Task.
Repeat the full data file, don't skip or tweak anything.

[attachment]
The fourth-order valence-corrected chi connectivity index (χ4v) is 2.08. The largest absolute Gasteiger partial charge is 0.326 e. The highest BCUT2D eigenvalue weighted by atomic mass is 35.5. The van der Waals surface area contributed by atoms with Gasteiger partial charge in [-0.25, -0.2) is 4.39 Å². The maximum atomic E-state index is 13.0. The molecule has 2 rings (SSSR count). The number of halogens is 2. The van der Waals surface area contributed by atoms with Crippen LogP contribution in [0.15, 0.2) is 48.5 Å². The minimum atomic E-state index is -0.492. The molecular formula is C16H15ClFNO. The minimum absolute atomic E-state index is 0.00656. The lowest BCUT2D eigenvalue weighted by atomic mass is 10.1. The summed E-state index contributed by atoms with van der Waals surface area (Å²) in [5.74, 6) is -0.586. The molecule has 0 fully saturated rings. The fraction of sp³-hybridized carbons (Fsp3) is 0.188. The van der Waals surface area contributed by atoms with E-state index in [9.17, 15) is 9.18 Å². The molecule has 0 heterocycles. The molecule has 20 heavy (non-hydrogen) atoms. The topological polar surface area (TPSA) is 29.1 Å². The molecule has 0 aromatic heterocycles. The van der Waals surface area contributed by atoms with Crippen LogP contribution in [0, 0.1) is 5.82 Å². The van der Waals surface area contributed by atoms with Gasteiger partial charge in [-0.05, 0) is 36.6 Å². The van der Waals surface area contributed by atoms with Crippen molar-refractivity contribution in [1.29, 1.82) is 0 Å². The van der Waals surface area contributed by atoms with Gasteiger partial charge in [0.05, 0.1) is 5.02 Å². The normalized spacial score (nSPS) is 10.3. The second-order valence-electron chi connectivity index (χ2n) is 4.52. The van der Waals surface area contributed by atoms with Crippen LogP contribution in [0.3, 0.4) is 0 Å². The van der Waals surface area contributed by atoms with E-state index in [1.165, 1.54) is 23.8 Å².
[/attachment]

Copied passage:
The fourth-order valence-corrected chi connectivity index (χ4v) is 2.08. The largest absolute Gasteiger partial charge is 0.326 e. The highest BCUT2D eigenvalue weighted by atomic mass is 35.5. The van der Waals surface area contributed by atoms with Gasteiger partial charge in [-0.25, -0.2) is 4.39 Å². The maximum atomic E-state index is 13.0. The molecule has 2 rings (SSSR count). The number of halogens is 2. The van der Waals surface area contributed by atoms with Crippen LogP contribution in [0.15, 0.2) is 48.5 Å². The minimum atomic E-state index is -0.492. The molecular formula is C16H15ClFNO. The minimum absolute atomic E-state index is 0.00656. The lowest BCUT2D eigenvalue weighted by atomic mass is 10.1. The summed E-state index contributed by atoms with van der Waals surface area (Å²) in [5.74, 6) is -0.586. The molecule has 0 fully saturated rings. The fraction of sp³-hybridized carbons (Fsp3) is 0.188. The van der Waals surface area contributed by atoms with E-state index in [9.17, 15) is 9.18 Å². The molecule has 0 heterocycles. The molecule has 20 heavy (non-hydrogen) atoms. The topological polar surface area (TPSA) is 29.1 Å². The molecule has 0 aromatic heterocycles. The van der Waals surface area contributed by atoms with Crippen LogP contribution in [0, 0.1) is 5.82 Å². The van der Waals surface area contributed by atoms with Gasteiger partial charge in [-0.05, 0) is 36.6 Å². The van der Waals surface area contributed by atoms with Crippen molar-refractivity contribution in [1.29, 1.82) is 0 Å². The van der Waals surface area contributed by atoms with Gasteiger partial charge in [0.05, 0.1) is 5.02 Å². The normalized spacial score (nSPS) is 10.3. The second-order valence-electron chi connectivity index (χ2n) is 4.52. The van der Waals surface area contributed by atoms with Crippen LogP contribution in [0.3, 0.4) is 0 Å². The van der Waals surface area contributed by atoms with E-state index in [1.165, 1.54) is 23.8 Å².